But those inroads came at a price. The Japanese spent significantly more on incentives last year than in 2003, mimicking the Big 3 strategies they once criticized.
"Incentive spending by the Big 3 went through the roof, but some of the biggest percentages year-over-year were (recorded by) Toyota and Honda," says Art Spinella, president of CNW/Marketing Research Inc. in Bandon, Ore.
CNW's calculations include not only dealer and manufacturer incentives and subvented financing, but demonstrator vehicles, delayed floor planning, dealer quota trips and award payments as well.
Toyota-brand incentives rose 31.6 percent to $3,149 per vehicle. Nissan-brand incentives increased 26.0 percent to $1,922.
Nissan North America's spending was the lowest of any automaker in 2004 because its product range was fresh, according to CNW.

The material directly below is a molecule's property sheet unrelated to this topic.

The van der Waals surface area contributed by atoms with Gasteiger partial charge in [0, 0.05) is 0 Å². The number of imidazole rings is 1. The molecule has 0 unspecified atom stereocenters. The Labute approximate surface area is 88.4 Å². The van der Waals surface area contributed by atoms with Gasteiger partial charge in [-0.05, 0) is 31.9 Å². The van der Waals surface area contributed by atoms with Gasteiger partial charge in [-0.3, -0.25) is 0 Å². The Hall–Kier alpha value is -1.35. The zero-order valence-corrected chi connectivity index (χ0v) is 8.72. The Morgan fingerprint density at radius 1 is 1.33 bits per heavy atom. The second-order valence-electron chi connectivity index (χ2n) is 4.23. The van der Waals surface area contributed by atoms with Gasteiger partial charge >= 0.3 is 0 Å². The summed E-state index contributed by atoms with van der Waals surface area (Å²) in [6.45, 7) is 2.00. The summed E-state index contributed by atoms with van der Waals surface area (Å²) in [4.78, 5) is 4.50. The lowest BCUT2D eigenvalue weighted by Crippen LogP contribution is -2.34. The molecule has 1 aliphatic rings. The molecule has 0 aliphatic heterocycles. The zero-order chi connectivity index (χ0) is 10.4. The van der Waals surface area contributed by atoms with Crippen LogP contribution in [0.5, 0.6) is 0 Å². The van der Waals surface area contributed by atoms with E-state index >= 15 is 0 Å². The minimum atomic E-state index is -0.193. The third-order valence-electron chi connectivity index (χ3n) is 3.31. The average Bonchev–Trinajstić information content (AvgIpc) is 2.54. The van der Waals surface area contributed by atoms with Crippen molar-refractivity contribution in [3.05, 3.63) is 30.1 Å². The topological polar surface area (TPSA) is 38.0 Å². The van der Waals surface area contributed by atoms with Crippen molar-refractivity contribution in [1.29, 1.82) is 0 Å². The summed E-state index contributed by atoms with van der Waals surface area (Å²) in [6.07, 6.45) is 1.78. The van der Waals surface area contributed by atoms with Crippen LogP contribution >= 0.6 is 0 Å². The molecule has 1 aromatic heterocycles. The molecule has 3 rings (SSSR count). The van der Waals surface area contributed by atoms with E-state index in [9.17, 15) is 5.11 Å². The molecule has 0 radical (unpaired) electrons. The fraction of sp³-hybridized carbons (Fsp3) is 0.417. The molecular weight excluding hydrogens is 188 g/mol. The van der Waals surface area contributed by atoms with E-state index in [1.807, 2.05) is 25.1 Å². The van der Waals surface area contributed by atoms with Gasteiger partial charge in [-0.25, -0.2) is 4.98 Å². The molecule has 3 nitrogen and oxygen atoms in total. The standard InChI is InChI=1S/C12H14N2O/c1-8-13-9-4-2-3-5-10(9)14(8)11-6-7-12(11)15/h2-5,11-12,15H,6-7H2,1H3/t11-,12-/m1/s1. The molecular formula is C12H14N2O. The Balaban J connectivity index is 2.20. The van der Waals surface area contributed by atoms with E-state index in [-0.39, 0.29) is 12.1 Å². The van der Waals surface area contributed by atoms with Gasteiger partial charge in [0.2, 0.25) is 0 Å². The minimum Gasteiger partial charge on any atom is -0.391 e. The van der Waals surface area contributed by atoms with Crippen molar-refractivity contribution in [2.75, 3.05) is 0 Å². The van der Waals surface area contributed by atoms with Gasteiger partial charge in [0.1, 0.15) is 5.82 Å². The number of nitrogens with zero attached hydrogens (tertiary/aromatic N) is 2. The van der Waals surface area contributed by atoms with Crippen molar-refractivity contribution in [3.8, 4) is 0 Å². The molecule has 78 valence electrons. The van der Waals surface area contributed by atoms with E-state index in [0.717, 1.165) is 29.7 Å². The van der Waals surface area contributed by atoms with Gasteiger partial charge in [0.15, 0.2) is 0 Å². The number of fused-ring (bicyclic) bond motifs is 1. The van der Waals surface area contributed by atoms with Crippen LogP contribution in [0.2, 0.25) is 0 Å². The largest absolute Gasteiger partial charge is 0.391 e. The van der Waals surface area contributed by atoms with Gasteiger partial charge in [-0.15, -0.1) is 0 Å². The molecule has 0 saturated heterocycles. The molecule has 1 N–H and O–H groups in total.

Frugal Honda Division, faced with an aging product range, leaped into the incentive fray with a 79.5 percent increase in per-vehicle spending.
Honda's Division's 2004 per-vehicle average was $1,967, Spinella says.
The Big 3 spent 7.1 percent more on incentives in 2004 than in 2003, pushing average per-vehicle spending to more than $4,500 per vehicle, according to CNW.
Automotive analyst John Casesa of Merrill Lynch says Japanese automakers upped spending in December to close the year strongly.
Toyota Motor Sales increased incentives by 9.0 percent compared with December 2003, according to Casesa. American Honda Motor Co. was up 42.0 percent, and Nissan North America was up
53.0 percent, Casesa said, citing Autodata research.
"The rise in incentives drove impressive sales and market share gains largely at the expense of the Detroit Three," Casesa wrote.